up vote 4 down vote accepted

We don't need a sandbox for the robots to help us improve. In fact, we already have many robots helping our new users all the time:

The following two entries I found in the changelog with an annotation that they require 10k+ reputation on meta to be able to read them. Rarefied air, that's for sure, but I presume they were posted by new users complaining about being blocked by the automated mechanisms -- no need to annoy the individuals publicly:

But automated tools can only go so far to help in the fight against help vampires. Note that I like helping people learn their way around tools, algorithms, datastructures, that are new to them -- the difference is a matter of attitude and no amount of robotic help can improve someone's attitude.

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Thank You So Much - excellent answer and I see that most of what I was asking is already built-in –  Adel Mar 11 '12 at 6:16

I don't think this will work. The only people playing in the "sandbox" will be newbies. Those who could help them graduate from the sandbox won't bother.

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It's supposed to be automated though! I though I said it above. –  Adel Oct 22 '11 at 20:36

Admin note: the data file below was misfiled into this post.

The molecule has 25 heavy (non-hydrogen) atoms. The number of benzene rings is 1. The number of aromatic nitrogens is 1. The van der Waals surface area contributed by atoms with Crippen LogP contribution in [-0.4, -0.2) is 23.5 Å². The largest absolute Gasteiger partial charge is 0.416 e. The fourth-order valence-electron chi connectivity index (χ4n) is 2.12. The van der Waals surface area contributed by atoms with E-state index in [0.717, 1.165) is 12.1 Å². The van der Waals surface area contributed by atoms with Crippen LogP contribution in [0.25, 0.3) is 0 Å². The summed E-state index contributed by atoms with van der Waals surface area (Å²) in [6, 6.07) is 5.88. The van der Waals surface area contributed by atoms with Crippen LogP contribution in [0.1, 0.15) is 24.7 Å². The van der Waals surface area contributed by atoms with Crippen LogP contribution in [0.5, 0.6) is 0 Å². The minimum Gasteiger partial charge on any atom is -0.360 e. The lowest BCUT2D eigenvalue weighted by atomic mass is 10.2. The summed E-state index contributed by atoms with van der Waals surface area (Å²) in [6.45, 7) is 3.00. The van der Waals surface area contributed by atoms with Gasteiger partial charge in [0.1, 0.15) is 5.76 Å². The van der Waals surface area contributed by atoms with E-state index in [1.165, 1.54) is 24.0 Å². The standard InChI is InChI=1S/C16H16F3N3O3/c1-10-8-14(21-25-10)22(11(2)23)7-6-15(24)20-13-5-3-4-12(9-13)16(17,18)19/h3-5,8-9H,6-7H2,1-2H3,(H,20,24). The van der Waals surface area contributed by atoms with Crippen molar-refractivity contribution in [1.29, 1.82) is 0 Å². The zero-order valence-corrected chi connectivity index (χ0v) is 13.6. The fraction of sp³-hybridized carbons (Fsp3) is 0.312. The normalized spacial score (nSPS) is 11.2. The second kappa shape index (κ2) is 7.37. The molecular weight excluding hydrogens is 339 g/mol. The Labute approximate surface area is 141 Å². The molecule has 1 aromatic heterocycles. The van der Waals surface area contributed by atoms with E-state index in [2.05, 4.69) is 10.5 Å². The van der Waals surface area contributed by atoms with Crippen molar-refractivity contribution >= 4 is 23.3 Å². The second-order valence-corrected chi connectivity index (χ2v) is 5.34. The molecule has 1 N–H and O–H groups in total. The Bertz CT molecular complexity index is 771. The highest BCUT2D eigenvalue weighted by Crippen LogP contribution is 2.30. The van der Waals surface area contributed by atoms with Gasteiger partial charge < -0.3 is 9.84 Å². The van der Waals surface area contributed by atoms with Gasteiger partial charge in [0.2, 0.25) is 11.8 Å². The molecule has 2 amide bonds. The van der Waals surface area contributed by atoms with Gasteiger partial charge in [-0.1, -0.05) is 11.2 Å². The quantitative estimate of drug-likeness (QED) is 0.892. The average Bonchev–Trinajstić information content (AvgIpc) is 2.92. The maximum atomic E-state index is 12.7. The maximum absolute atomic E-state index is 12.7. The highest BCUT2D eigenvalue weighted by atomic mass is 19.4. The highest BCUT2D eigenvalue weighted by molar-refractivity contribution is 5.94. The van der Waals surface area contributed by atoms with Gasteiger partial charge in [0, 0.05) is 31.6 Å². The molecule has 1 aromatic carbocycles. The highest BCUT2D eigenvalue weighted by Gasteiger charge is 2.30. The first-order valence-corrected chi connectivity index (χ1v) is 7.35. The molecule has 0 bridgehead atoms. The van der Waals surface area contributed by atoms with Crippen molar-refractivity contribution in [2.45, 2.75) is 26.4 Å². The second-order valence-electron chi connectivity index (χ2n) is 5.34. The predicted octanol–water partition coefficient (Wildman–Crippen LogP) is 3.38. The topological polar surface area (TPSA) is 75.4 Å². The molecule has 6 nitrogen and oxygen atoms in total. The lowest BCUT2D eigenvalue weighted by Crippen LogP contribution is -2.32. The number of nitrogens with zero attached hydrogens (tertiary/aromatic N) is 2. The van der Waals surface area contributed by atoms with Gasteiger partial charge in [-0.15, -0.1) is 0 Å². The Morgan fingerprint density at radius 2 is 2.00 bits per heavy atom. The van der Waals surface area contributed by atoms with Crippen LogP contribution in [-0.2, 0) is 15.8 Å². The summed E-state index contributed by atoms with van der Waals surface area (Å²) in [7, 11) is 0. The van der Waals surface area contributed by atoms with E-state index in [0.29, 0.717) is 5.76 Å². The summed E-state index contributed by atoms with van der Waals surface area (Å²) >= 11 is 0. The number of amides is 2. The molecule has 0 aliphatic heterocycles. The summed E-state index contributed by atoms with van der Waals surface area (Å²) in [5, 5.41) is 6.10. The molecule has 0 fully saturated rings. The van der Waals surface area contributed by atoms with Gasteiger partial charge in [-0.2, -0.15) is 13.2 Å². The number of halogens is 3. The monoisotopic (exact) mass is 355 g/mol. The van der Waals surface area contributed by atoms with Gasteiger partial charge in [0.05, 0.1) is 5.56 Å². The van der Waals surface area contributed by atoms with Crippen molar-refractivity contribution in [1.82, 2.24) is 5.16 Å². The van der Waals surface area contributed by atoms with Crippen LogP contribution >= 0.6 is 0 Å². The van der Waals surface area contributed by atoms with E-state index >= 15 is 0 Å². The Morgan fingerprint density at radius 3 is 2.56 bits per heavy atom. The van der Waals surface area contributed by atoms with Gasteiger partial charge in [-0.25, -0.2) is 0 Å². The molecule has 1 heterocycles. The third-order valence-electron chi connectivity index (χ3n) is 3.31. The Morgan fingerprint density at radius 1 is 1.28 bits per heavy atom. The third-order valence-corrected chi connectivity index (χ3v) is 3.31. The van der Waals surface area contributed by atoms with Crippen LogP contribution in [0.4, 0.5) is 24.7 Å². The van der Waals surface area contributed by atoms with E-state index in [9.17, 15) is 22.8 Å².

Where is a better place to learn then with the community? Baddies will always be baddies, but not all newbies will be baddies. If someone is causing trouble things will get fixed thanks to systems in place. If the person is just inexperienced then the community will be there to help with advice and support letting them know what newbie mistake they are making. If common mistakes are being made then maybe the mistake should be looked at in particular for the FAQ.

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Well, it's supposed to reduce the burden on everyone else. Who reads FAQs though? Sure maybe 5-10%, but not most –  Adel Oct 22 '11 at 20:43
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@Adel There is enough places when getting questions closed that refers to the FAQ. Believe me, at some point at least 60% of the site users, specifically regulars, have read the FAQ. It's one reason SO and SE is so successful. –  Diago Oct 22 '11 at 20:48
    
@Diago - OK sure, but this would be supplemental and enforces learning rather than just reading it. Most people learn more by doing, rather than seeing –  Adel Oct 22 '11 at 20:59

Either the newbies will learn, and improve their question-asking and answering quality over time, or they won't, in which case, their questions will keep on being closed, their answers deleted, and eventually they will stop contributing their unhelpful posts. We've already got a very well-functioning system that enforces this, we don't need a sandbox to try and help that, when it'll mean more overhead for other users to work on.

Also, consider this: if we can assume that new askers/answerers don't know a good question from a bad question, then they could be up/downvoting incorrectly in the sandbox, and one could possibly make it out of the sandbox without having improved sufficiently to be up to "community standards".

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We do need to make sure we tell them why we are closing, or what the problem is with their titles. Just closing without comment teaches nothing. –  John Saunders Oct 22 '11 at 20:42
    
@JohnSaunders - Totally agree that We do need to make sure we tell them why we are closing -after all, how will they learn? –  Adel Oct 22 '11 at 20:49